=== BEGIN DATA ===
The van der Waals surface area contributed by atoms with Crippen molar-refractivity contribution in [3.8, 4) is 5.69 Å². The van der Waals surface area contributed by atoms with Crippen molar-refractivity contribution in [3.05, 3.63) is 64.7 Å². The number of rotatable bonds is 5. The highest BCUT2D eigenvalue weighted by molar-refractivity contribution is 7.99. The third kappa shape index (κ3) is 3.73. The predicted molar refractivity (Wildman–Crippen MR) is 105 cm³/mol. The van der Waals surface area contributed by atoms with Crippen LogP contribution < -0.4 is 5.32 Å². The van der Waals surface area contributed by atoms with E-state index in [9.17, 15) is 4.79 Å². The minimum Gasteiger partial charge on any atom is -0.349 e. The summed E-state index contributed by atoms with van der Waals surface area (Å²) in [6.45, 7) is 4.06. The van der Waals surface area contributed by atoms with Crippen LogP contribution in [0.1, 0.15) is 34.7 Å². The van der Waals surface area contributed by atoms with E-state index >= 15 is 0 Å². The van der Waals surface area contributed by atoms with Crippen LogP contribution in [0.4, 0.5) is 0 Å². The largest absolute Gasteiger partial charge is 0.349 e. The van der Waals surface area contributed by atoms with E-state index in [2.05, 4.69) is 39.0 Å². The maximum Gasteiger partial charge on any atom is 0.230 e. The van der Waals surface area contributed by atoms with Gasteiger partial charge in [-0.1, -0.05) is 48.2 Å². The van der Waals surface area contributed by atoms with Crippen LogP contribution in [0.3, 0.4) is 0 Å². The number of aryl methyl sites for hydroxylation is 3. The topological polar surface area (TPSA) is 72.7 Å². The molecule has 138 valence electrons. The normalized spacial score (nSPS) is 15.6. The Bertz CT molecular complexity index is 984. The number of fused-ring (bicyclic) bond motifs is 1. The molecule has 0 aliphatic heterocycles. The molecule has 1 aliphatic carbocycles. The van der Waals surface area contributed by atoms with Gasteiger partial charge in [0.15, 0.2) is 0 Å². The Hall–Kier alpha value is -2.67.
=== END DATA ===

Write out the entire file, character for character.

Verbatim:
The van der Waals surface area contributed by atoms with Crippen molar-refractivity contribution in [3.8, 4) is 5.69 Å². The van der Waals surface area contributed by atoms with Crippen molar-refractivity contribution in [3.05, 3.63) is 64.7 Å². The number of rotatable bonds is 5. The highest BCUT2D eigenvalue weighted by molar-refractivity contribution is 7.99. The third kappa shape index (κ3) is 3.73. The predicted molar refractivity (Wildman–Crippen MR) is 105 cm³/mol. The van der Waals surface area contributed by atoms with Crippen LogP contribution < -0.4 is 5.32 Å². The van der Waals surface area contributed by atoms with E-state index in [9.17, 15) is 4.79 Å². The minimum Gasteiger partial charge on any atom is -0.349 e. The summed E-state index contributed by atoms with van der Waals surface area (Å²) in [6.45, 7) is 4.06. The van der Waals surface area contributed by atoms with Crippen LogP contribution in [0.1, 0.15) is 34.7 Å². The van der Waals surface area contributed by atoms with E-state index >= 15 is 0 Å². The van der Waals surface area contributed by atoms with Crippen LogP contribution in [0.4, 0.5) is 0 Å². The largest absolute Gasteiger partial charge is 0.349 e. The van der Waals surface area contributed by atoms with E-state index in [2.05, 4.69) is 39.0 Å². The maximum Gasteiger partial charge on any atom is 0.230 e. The van der Waals surface area contributed by atoms with Gasteiger partial charge in [-0.1, -0.05) is 48.2 Å². The van der Waals surface area contributed by atoms with Crippen LogP contribution in [0.3, 0.4) is 0 Å². The number of aryl methyl sites for hydroxylation is 3. The topological polar surface area (TPSA) is 72.7 Å². The molecule has 138 valence electrons. The normalized spacial score (nSPS) is 15.6. The Bertz CT molecular complexity index is 984. The number of fused-ring (bicyclic) bond motifs is 1. The molecule has 0 aliphatic heterocycles. The molecule has 1 aliphatic carbocycles. The van der Waals surface area contributed by atoms with Gasteiger partial charge in [0.15, 0.2) is 0 Å². The Hall–Kier alpha value is -2.67.